In addition, some Registered Nurses pursue specialization in areas like pediatrics, oncology, or geriatrics.
Registered Nurse Education & Certification
How Long Does It Take to Become a Registered Nurse?
What Degree Do You Need to Be a Registered Nurse?
A Bachelor of Science in Nursing (BSN) degree is a popular and sought-after qualification that many pursue to launch or elevate their nursing careers. This degree requires more time in school than an Associate Degree in Nursing (ADN), as a BSN can open doors for greater salaries, management positions, and career advancement. In fact, you might see more hospitals listing this degree as a requirement for their nurses.
Alternatively, some choose to pursue a diploma program for Vocational Nursing. This path often leads to a career as a licensed vocational nurse (LVN). It might be an ideal choice for those who want to enter the nursing profession but do not want to spend years in school. In order to make this decision, aspiring nurses should look at their goals as well as the inherent value of the degree or diploma itself.
How to Get a BSN
Essentially, everything about the BSN degree comes down to leadership. Registered nurses fill a vital, necessary role in the healthcare community, and the BSN degree builds on the skills and clinical experience earned in ADN programs.
In addition to clinical skills, BSN students also learn more about communication, critical thinking, and other management skills. Overall, this combination allows BSN holders to take charge and make positive changes in their healthcare settings.
The best nursing schools typically offer three pathways to a BSN degree:
- Full Bachelor of Science in Nursing (BSN)
- Advanced Placement
Full – The Full Bachelor of Science (BSN) is a three-year program that prepares graduates for the NCLEX-RN licensure exam.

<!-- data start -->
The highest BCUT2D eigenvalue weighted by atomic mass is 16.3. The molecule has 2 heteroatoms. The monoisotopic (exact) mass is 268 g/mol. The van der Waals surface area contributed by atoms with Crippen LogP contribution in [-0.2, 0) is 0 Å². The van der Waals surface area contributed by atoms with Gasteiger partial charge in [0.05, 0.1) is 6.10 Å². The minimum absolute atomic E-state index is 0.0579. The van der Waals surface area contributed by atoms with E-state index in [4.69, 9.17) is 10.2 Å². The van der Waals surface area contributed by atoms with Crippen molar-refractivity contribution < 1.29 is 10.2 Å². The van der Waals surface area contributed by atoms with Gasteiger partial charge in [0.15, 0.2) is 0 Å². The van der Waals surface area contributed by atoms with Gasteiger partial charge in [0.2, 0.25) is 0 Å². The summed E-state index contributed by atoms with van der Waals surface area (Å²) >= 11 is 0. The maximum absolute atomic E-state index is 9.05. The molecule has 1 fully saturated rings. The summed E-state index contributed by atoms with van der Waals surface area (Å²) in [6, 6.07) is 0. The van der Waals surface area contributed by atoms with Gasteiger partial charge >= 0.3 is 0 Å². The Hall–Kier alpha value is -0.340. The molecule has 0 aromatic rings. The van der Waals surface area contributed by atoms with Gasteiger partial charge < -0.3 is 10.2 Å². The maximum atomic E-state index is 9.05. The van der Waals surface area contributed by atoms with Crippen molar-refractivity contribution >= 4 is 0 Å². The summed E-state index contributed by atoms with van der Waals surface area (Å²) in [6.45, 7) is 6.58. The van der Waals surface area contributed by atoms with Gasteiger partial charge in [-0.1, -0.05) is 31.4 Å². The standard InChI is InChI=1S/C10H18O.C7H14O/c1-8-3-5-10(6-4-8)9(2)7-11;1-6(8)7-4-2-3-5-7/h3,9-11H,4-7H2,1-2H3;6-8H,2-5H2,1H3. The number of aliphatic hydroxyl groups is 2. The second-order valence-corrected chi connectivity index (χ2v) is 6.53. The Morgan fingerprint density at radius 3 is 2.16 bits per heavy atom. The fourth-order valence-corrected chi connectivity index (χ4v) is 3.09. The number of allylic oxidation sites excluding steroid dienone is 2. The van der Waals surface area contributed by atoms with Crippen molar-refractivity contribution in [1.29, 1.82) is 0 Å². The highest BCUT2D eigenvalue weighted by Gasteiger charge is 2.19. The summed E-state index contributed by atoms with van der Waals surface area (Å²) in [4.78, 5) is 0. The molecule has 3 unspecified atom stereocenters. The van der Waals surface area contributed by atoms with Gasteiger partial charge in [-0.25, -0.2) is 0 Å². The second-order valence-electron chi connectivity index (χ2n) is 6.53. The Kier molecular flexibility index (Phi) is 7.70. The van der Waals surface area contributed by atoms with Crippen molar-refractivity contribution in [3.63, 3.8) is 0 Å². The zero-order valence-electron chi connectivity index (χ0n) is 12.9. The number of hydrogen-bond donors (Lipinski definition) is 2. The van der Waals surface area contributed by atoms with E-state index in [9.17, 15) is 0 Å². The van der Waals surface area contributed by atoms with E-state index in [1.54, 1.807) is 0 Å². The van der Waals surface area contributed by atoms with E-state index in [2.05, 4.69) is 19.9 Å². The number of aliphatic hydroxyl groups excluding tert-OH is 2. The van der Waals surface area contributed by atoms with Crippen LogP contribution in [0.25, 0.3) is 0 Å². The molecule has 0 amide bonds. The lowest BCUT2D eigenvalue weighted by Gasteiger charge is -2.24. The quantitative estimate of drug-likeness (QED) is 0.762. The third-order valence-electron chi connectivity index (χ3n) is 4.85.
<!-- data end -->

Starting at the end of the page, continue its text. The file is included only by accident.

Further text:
Advanced Placement – If you’re already an LVN, you can complete the BSN through an advanced placement program that usually takes about two years.
RN to BSN – This is a degree-completion program that transitions associate degree RNs into bachelor’s degree RNs. This can take about 1 year to complete. Whether you have a high school diploma or years of nursing experience, these pathways can lead you to a BSN degree and create a foundation for career advancement.
How to Get an ADN
An Associate Degree in Nursing is another valuable option for aspiring nurses. While an ADN takes less time to obtain than a BSN degree, it requires more time than a Vocational Nursing diploma program. In addition, this alternative route does not offer the same benefits or prepare nurses for the same levels of responsibility as BSN graduates.
If aspiring RNs pursue an associate degree, they will complete about two years of study at a community college or a vocational school. ADN courses typically include basic nursing skills, anatomy and physiology, emergency care, nutrition, and more.
As with many healthcare degrees, an ADN program tends to blend hands-on training with class work. Graduates equipped with this degree might find work in various medical settings, such as hospitals, outpatient care centers, nursing care facilities, home healthcare services, insurance carriers, or offices of other health practitioners.
In recent years, statistics from the American Association of Colleges of Nursing (AACN) revealed that the average salary of an RN was about $75,000, while the average salary for a BSN holder was around $85,000.
If you’d like to become an RN, you might want to consider pursuing a BSN degree rather than an ADN. Though a BSN requires more time, it also comes with various benefits. Both degrees can lead you to the registered nursing profession, but a BSN degree creates a solid foundation for your future.
Here are the educational requirements for becoming a Registered Nurse:
- Earn a Nursing Degree: Obtain an Associate Degree in Nursing (ADN) or a Bachelor of Science in Nursing (BSN) degree. A BSN is often preferred and may enhance job opportunities.
- Pass the NCLEX-RN Exam: Successfully complete the National Council Licensure Examination for Registered Nurses (NCLEX-RN), a standardized test to obtain a nursing license.
- Gain Clinical Experience: Acquire experience in Registered Nursing. You can start with entry-level positions. Once you have gained a certain degree of experience (such as two years), you can pursue further certification or specialization.